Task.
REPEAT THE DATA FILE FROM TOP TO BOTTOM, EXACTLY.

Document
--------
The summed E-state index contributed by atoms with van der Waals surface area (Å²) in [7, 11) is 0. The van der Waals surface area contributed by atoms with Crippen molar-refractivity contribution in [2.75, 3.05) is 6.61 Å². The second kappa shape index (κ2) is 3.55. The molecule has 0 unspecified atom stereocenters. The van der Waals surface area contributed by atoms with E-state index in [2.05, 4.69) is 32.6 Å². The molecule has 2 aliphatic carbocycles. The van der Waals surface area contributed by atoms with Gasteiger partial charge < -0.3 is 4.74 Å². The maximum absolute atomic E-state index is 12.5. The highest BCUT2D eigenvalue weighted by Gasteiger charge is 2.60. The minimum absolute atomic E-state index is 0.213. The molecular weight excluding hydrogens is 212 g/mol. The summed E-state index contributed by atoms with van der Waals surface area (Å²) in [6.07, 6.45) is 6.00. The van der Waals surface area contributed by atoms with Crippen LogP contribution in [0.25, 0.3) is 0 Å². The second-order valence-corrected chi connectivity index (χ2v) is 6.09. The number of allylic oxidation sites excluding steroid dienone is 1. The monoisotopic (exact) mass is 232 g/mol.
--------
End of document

The summed E-state index contributed by atoms with van der Waals surface area (Å²) in [7, 11) is 0. The van der Waals surface area contributed by atoms with Crippen molar-refractivity contribution in [2.75, 3.05) is 6.61 Å². The second kappa shape index (κ2) is 3.55. The molecule has 0 unspecified atom stereocenters. The van der Waals surface area contributed by atoms with E-state index in [2.05, 4.69) is 32.6 Å². The molecule has 2 aliphatic carbocycles. The van der Waals surface area contributed by atoms with Gasteiger partial charge < -0.3 is 4.74 Å². The maximum absolute atomic E-state index is 12.5. The highest BCUT2D eigenvalue weighted by Gasteiger charge is 2.60. The minimum absolute atomic E-state index is 0.213. The molecular weight excluding hydrogens is 212 g/mol. The summed E-state index contributed by atoms with van der Waals surface area (Å²) in [6.07, 6.45) is 6.00. The van der Waals surface area contributed by atoms with Crippen LogP contribution in [0.25, 0.3) is 0 Å². The second-order valence-corrected chi connectivity index (χ2v) is 6.09. The number of allylic oxidation sites excluding steroid dienone is 1. The monoisotopic (exact) mass is 232 g/mol.